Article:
The components are machined at another facility and transferred to Chalon/St-Marcel for finishing and assembly. The facility also houses a development centre working on techniques such as welding; for example, pipes are currently welded onto the nozzles of the reactor vessel by fixing the unfinished vessel into a rig and revolving the whole thing through 360˚ while the welding head remains static — a new technique is currently being developed that revolves the welding head around the static nozzle instead. This seems simpler but in fact involves careful work to ensure weld integrity around the whole circumference of the nozzle, and avoiding the tendency of molten metal to drip. But this is still far away from the factory floor; it can take 15 years for a new technique to be developed, certified and adopted — this one has maybe 10 years to go.
Elsewhere at Le Creusot, a scaled mock-up of the EPR vessel is used to investigate and verify the fluid flow inside the reactor. Made entirely from transparent Perspex, the model was needed because of a major design change from previous light-water reactors: monitoring and measurement devices were previously inserted into the reactor via ports in the base of the vessel, but in the EPR they go in through the top, along with the control rods, to reduce the number of vessel penetrations. This affects coolant flow patterns, so new baffles had to be designed and tested. The transparent walls of the model allow lasers to measure the flow characteristics of water inside the vessel.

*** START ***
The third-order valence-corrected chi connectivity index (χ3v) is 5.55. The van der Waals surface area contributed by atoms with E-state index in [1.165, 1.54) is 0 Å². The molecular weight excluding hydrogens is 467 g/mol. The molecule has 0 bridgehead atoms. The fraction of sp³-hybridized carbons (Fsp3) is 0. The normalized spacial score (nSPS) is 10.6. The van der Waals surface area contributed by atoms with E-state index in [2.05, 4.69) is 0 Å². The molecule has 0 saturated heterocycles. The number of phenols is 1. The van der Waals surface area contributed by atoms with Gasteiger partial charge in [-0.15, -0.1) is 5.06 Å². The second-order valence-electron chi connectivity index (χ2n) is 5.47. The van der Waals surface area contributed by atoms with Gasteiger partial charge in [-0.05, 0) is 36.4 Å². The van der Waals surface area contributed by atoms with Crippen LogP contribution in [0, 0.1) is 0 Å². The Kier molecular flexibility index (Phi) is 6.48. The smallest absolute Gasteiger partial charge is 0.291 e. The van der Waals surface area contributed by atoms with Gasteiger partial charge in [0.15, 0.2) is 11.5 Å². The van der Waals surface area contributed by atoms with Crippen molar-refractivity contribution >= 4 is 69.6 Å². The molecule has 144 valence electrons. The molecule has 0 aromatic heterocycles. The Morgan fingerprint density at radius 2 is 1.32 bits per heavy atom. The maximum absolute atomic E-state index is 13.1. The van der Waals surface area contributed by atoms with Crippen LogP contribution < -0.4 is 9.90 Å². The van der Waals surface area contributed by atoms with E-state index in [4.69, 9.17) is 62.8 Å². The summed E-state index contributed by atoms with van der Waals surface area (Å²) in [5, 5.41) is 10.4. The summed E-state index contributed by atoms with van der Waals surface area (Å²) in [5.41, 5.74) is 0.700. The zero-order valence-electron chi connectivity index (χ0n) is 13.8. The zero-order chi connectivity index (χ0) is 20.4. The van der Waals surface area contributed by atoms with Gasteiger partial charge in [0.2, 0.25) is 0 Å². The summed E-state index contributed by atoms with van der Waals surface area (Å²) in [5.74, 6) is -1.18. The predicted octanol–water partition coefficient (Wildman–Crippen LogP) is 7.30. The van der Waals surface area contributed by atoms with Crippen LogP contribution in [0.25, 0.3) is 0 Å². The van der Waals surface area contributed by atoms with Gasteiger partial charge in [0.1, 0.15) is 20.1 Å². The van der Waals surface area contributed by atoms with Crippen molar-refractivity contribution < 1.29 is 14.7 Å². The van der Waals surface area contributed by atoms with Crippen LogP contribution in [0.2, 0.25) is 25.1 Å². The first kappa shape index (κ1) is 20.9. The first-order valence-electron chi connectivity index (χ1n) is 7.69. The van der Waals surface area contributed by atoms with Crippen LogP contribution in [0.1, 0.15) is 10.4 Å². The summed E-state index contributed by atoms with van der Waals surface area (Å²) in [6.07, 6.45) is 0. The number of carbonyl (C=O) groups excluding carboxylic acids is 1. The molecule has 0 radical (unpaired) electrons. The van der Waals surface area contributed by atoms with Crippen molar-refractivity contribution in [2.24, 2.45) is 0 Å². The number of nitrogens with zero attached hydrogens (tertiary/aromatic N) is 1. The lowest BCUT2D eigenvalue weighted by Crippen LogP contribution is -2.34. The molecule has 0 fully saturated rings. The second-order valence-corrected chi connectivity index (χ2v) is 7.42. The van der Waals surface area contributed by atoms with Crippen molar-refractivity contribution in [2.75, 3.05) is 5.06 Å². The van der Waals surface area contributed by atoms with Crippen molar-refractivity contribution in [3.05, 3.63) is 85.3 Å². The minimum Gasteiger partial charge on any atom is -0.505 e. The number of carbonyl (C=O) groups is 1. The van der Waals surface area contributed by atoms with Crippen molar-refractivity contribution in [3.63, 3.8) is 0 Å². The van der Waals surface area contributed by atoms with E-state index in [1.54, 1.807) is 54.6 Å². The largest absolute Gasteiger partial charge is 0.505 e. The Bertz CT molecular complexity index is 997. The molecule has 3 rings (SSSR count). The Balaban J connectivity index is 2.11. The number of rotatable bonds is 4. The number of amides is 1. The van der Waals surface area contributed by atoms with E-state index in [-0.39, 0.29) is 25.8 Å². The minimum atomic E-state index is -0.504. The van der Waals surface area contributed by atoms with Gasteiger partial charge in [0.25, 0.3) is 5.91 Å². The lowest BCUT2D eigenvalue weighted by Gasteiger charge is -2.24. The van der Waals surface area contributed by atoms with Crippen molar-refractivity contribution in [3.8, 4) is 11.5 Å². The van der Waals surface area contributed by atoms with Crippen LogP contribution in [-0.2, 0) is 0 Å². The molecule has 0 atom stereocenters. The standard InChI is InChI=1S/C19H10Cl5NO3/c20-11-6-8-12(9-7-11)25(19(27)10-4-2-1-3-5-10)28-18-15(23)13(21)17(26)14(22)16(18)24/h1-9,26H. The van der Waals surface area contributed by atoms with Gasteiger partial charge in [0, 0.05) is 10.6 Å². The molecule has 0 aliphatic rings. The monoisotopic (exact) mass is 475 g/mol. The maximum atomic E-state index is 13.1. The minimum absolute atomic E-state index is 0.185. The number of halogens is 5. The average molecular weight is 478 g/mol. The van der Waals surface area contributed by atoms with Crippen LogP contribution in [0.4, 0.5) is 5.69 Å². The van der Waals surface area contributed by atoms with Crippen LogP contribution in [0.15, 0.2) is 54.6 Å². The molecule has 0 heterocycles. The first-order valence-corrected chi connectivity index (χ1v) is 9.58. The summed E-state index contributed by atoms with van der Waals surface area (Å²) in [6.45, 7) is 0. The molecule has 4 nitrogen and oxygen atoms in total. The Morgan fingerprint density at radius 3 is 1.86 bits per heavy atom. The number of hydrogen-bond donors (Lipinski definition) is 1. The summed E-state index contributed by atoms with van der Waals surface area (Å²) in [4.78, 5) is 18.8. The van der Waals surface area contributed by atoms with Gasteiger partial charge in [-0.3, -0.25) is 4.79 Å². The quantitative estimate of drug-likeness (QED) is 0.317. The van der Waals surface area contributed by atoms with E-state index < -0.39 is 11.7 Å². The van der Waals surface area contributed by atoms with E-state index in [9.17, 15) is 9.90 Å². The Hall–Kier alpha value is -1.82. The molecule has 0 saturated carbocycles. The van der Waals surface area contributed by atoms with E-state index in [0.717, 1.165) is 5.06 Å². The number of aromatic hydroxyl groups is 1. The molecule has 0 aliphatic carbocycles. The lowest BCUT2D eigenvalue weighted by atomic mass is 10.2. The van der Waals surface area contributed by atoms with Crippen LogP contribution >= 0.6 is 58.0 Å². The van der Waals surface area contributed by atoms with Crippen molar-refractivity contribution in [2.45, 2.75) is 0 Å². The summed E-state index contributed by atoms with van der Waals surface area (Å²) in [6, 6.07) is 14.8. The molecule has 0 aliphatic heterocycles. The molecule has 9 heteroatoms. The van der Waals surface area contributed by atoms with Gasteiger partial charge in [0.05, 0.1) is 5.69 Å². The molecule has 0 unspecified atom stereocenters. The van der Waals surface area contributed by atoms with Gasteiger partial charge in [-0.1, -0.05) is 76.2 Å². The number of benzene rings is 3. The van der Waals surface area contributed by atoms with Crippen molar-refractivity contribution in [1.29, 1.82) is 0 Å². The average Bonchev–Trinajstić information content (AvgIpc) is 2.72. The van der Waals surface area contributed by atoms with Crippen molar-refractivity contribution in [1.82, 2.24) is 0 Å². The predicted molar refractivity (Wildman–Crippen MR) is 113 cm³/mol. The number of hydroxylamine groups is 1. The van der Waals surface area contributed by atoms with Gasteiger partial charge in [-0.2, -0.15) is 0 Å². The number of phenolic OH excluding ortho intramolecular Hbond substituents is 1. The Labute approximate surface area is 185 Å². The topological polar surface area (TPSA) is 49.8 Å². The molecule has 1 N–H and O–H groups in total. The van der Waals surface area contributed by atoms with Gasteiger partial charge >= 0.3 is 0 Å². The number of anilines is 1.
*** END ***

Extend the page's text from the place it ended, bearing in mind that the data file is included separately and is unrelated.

Modelling at scale is a key part of Areva’s technical and manufacturing processes. At the technical centre campus in Erlangen, Germany, a number of test loops simulate different aspects of the conditions inside a nuclear power station, many of which are used to design and verify passive cooling processes that work by gravity and natural circulation driven by heat, intended to maintain the reactor at a safe temperature for as long as possible in the case of a complete power failure rendering pumps unusable.
The most complex of these simulation rigs is PKL, a German acronym for primary coolant loop. Housed inside a tall, narrow building, PKL is a full-height model of the entire primary loop: reactor vessel, four steam generators, pressuriser and pumps. The reactor-vessel model contains full-sized fuel rods, heated in this case by electric elements rather than nuclear fission but to the same temperatures experienced inside a real reactor. The cross-sections of all the components are one-twelfth of the scale of the real things, to keep the heating energy requirements down: were the rig the exact same size as an EPR, heating it would black out the town. But as it’s the height of a liquid column that determines the pressure it exerts, the rig yields 1:1 comparison data.
The Erlangen campus also houses Areva’s hot-room labs, where materials that have been exposed to radioactivity and which are themselves radioactive are examined and tested. These facilities, like those at Le Creusot, service all of Areva’s plants around the world and would not need to be replicated for new UK plants.